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Posted Tuesday, March 22, 2011 9:55 AM
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Bradley Deem (3/22/2011)
UMG Developer (3/21/2011)
Interesting question, thanks, and a good reason you should always specify the data type for hardcoded items in the first set of values or in the first query when using UNION.


I'm not sure this is true. It looks to me Data Type Precendence determines the data type not the order in the UNION or VALUES clause. Consider the following.


Bradley,

Thanks for pointing that out, of course I should have known better. Here is a link to the Table Value Constructor in BOL that mentions the data type precedence: http://msdn.microsoft.com/en-us/library/dd776382.aspx
Post #1082084
Posted Tuesday, March 22, 2011 9:56 AM
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Great question.

UMG,

Thanks for the link, that's good to know for sure.


Post #1082087
Posted Tuesday, March 22, 2011 10:12 AM


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thanks for the question



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Post #1082098
Posted Tuesday, March 22, 2011 12:02 PM


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This question is worth more than a point

Mohammed Moinudheen
Post #1082206
Posted Wednesday, March 23, 2011 12:04 AM
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Bradley,
You are right. The datatype is determined by the order of precedence as explained in http://msdn.microsoft.com/en-us/library/ms190309.aspx . Thanks for pointing out this and i apologize everyone for making this mistake.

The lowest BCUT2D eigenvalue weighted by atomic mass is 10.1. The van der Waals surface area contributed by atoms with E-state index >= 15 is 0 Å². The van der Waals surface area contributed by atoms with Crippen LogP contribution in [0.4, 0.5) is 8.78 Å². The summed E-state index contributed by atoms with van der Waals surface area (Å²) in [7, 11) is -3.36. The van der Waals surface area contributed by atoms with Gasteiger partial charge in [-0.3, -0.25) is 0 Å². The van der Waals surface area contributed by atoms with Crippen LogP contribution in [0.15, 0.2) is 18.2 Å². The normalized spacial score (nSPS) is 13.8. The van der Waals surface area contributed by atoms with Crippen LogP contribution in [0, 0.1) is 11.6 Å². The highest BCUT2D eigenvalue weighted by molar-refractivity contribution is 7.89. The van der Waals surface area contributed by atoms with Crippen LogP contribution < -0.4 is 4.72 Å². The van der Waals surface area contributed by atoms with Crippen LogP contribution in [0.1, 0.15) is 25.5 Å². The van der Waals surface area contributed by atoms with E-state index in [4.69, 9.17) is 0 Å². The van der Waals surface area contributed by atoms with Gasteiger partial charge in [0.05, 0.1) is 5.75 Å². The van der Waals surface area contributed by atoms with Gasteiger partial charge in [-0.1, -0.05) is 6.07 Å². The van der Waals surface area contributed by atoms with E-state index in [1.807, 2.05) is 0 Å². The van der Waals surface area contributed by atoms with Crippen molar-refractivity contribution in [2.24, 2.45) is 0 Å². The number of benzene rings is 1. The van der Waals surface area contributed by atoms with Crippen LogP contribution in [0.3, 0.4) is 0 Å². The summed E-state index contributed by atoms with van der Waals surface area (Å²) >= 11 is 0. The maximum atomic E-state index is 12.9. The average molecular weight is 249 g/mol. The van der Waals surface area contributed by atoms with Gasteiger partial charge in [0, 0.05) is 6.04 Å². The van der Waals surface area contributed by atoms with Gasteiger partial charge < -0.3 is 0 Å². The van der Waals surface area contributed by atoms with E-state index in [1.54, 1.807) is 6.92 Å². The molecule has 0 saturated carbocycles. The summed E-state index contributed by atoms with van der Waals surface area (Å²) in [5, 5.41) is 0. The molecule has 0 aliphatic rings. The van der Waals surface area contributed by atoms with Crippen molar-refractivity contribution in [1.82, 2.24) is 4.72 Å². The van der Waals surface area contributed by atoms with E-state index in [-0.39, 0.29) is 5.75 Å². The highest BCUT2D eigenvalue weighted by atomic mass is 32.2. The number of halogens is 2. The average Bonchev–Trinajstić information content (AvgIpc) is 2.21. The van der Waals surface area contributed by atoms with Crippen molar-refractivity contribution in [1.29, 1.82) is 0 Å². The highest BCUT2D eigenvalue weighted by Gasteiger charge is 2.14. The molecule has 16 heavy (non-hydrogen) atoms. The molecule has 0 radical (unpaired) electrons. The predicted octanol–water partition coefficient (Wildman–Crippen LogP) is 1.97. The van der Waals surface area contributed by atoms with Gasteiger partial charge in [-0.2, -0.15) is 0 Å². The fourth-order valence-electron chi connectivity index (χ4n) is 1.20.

We can verify this by small example.

For integer datatype the order of precedence level is
1: bigint (highest precedence)
2: int
3: smallint
4: tinyint (lowest precedence) .
Note: For demo i have choosen only the above 4 datatype.

After running the below code Go to
DataBases -> SystemDataBases -> tempdb -> TestTable -> Columns . Its clear that column C1 is created with type bigint and C2 is created with type int based on the highest precedence in the select list.

-- Sample code
use tempdb
go

select * into TestTable from
(
select CAST(1 as smallint) as C1, CAST(6 as smallint) as C2
union
select CAST(2 as tinyint),CAST(6 as int)
union
select CAST(3 as bigint),CAST(6 as smallint)
union
select CAST(4 as int),CAST(6 as tinyint)
) T

Thanks again.

Gopi
Post #1082476
Posted Wednesday, March 23, 2011 12:20 AM
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Hi Gopi,

select * into TestTable from
(
select CAST(1 as smallint) as C1, CAST(6 as smallint) as C2
union
select CAST(2 as tinyint),CAST(6 as int)
union
select CAST(3 as bigint),CAST(6 as smallint)
union
select CAST(4 as int),CAST(6 as tinyint)
) T


Note: Good only....

But u've given only these are the orderwise datatype based on size . but i need how i can come to know query wise.. plz will u give example and we must see the difference in that example visually.
Post #1082481
Posted Wednesday, March 23, 2011 12:32 AM
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I am sorry i couldn't get your question. Can you pls explain you question in detail.
Thanks
Post #1082484
Posted Wednesday, March 23, 2011 1:27 AM
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Hi Gopi,

select * into TestTable from
(
select CAST(1 as smallint) as C1, CAST(6 as smallint) as C2
union
select CAST(2 as tinyint),CAST(6 as int)
union
select CAST(3 as bigint),CAST(6 as smallint)
union
select CAST(4 as int),CAST(6 as tinyint)
) T

Note: Practically i want to see the difference... will u give example for that..
Post #1082501
Posted Wednesday, March 23, 2011 2:21 AM
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As mentioned earlier, after executing the above code,
Go to
DataBases -> SystemDataBases -> tempdb -> TestTable -> Columns .

You can see that column C1 is created with type bigint and C2 is created with type int based on the highest precedence in the select list.

I think this could be the practical example you are expecting.

Thanks
Gopi
Post #1082522
Posted Wednesday, March 23, 2011 2:57 AM


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Nice question, thanks.



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